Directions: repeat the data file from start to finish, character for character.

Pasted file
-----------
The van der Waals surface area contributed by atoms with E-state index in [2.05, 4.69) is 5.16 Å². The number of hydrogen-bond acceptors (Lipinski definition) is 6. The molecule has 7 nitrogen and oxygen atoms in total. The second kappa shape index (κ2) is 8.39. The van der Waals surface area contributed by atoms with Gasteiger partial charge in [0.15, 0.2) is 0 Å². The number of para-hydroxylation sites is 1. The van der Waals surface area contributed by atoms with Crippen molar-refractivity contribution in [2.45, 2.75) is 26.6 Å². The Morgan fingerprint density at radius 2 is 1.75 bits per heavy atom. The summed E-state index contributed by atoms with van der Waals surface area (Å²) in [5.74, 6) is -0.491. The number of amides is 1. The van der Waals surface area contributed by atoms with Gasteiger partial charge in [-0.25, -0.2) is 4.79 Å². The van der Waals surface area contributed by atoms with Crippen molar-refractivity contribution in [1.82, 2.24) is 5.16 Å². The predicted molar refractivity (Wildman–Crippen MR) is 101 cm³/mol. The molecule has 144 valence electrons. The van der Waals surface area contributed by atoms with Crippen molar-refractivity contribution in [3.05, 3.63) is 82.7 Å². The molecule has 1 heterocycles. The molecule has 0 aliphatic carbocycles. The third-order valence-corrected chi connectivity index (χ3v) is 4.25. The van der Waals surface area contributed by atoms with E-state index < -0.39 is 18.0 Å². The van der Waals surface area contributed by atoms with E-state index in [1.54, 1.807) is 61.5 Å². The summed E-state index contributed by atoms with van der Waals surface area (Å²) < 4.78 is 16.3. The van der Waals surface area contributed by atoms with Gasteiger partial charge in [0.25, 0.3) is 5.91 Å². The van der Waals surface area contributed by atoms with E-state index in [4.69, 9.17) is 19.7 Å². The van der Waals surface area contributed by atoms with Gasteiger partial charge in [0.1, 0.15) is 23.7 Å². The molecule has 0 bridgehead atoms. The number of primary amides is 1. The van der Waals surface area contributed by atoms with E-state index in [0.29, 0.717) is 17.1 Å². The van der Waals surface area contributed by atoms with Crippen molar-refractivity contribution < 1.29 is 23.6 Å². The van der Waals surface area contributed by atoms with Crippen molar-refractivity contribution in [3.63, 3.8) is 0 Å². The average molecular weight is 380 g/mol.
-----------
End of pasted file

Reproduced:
The van der Waals surface area contributed by atoms with E-state index in [2.05, 4.69) is 5.16 Å². The number of hydrogen-bond acceptors (Lipinski definition) is 6. The molecule has 7 nitrogen and oxygen atoms in total. The second kappa shape index (κ2) is 8.39. The van der Waals surface area contributed by atoms with Gasteiger partial charge in [0.15, 0.2) is 0 Å². The number of para-hydroxylation sites is 1. The van der Waals surface area contributed by atoms with Crippen molar-refractivity contribution in [2.45, 2.75) is 26.6 Å². The Morgan fingerprint density at radius 2 is 1.75 bits per heavy atom. The summed E-state index contributed by atoms with van der Waals surface area (Å²) in [5.74, 6) is -0.491. The number of amides is 1. The van der Waals surface area contributed by atoms with Gasteiger partial charge in [-0.25, -0.2) is 4.79 Å². The van der Waals surface area contributed by atoms with Crippen molar-refractivity contribution in [1.82, 2.24) is 5.16 Å². The predicted molar refractivity (Wildman–Crippen MR) is 101 cm³/mol. The molecule has 144 valence electrons. The van der Waals surface area contributed by atoms with Crippen molar-refractivity contribution in [3.05, 3.63) is 82.7 Å². The molecule has 1 heterocycles. The molecule has 0 aliphatic carbocycles. The third-order valence-corrected chi connectivity index (χ3v) is 4.25. The van der Waals surface area contributed by atoms with E-state index < -0.39 is 18.0 Å². The van der Waals surface area contributed by atoms with E-state index in [1.54, 1.807) is 61.5 Å². The summed E-state index contributed by atoms with van der Waals surface area (Å²) < 4.78 is 16.3. The van der Waals surface area contributed by atoms with Gasteiger partial charge in [0.25, 0.3) is 5.91 Å². The van der Waals surface area contributed by atoms with E-state index in [4.69, 9.17) is 19.7 Å². The van der Waals surface area contributed by atoms with Gasteiger partial charge in [0.1, 0.15) is 23.7 Å². The molecule has 0 bridgehead atoms. The number of primary amides is 1. The van der Waals surface area contributed by atoms with E-state index in [0.29, 0.717) is 17.1 Å². The van der Waals surface area contributed by atoms with Crippen molar-refractivity contribution < 1.29 is 23.6 Å². The van der Waals surface area contributed by atoms with Crippen molar-refractivity contribution in [3.63, 3.8) is 0 Å². The average molecular weight is 380 g/mol.